Military Wiki
File:MBDA Sea Ceptor graphic.jpg
An MBDA computer generated graphic showing a CAMM missile in flight.
Type Short/medium range anti-aircraft and anti-missile missile.
Place of origin United Kingdom
Service history
In service 2016
Production history
Manufacturer MBDA
Weight 99 kg[1]
Length 3.2 m[1]
Diameter 166 mm[1]

Warhead Directed fragmentation.

Engine Solid propellant rocket motor.
1-25+ km[1][5]
Speed Mach 3 (1,020 m/s)[1][2][3][4]

  • Two way data link.
  • Active RF seeker.

  • Maritime platforms.
  • Land based platforms.
  • Aircraft.

The CAMM (Common Anti-Air Modular Missile) series is a family[6] of surface-to-air and air-to-air missiles developed by MBDA for the United Kingdom. The missile is based on the ASRAAM infra-red air-to-air missile, sharing some common features and components but with updated electronics and an active radar seeker. It is envisioned that the missile will be introduced into all three service branches of the British Armed Forces and is currently scheduled to enter service starting 2016. The Common Anti-Air Modular Missile is intended to replace the Sea Wolf missile on Type 23 frigates of the Royal Navy, the Rapier missile in British Army service and contribute to the eventual replacement of ASRAAM in service with the Royal Air Force.

Three variants of the missile have been designed for use across the Air, Land and Maritime environments. These are designated as CAMM(A), CAMM(L) and CAMM(M) respectively. The maritime variant is known as Sea Ceptor in the Royal Navy.[7]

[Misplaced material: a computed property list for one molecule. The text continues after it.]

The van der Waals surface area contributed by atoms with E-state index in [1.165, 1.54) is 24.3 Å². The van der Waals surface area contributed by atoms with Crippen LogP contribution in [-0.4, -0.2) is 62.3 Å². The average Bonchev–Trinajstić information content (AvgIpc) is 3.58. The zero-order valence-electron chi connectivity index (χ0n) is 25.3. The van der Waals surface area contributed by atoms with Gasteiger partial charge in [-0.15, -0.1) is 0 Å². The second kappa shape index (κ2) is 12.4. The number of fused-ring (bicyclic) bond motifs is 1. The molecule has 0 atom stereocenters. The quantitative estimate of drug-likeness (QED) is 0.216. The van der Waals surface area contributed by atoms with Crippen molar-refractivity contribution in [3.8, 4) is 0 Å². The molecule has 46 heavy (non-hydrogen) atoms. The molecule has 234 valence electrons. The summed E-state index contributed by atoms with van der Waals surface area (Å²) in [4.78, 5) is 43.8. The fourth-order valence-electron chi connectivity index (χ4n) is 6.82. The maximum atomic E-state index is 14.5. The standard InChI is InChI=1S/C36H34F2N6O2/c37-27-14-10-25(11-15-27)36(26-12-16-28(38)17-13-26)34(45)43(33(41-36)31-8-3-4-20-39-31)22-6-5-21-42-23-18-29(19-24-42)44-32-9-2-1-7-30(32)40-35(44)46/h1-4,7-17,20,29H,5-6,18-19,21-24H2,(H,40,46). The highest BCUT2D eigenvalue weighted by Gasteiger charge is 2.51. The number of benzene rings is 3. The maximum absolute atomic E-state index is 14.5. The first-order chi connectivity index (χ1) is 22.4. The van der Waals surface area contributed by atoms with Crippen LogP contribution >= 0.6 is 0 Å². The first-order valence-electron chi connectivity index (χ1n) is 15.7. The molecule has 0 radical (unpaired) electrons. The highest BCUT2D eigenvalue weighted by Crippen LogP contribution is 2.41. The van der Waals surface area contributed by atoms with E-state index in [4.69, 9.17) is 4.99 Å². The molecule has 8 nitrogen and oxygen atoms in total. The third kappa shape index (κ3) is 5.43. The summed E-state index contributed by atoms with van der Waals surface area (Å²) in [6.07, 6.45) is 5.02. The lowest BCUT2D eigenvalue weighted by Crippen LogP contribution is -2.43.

The Common Anti-Air Modular Missile has its roots in a Technology Demonstration Programme (TDP), jointly funded by MBDA and the Ministry of Defence as part of the United Kingdoms Future Local Area Air Defence System (FLAADS).[8] Phase 1 of the TDP worked on technologies for soft vertical launch, the low-cost active radar seeker, a dual-band two-way datalink and a programmable open systems architecture.[8] Phase 2 began in 2008 and covered the manufacture of flight-worthy subsystems, mid-course guidance firings and captive airborne seeker trials on a Qinetiq Andover experemental aircraft.[8] The Soft Vertical Launch was proven over a series of trials, culminating in a successful truck launch in May 2011.[9] The MoD decision on the business case for the naval variant was scheduled for 2010.[8] After publishing the Strategic Defence and Security Review in October 2010, the business case was approved in April 2011.

FLAADS is part of a wider UK 'Complex Weapons' programme to deliver a variety of UK industry based weapons. FLAADS is intended to deliver a common weapons platform (the Common Anti-Air Modular Missile (CAMM)) to equip forces in the air, land a maritime environments.[10][11] During the early stages of the FLAADS programme, requirements were identified for the new missile to meet the known and unknown air threats of not only the present, but those well in-to future too. Thought was particularly given to meeting a target set "of complex airborne targets which are typified by high speed, rapid evasive manoeuvres, low signatures and advanced countermeasure[s]."[12]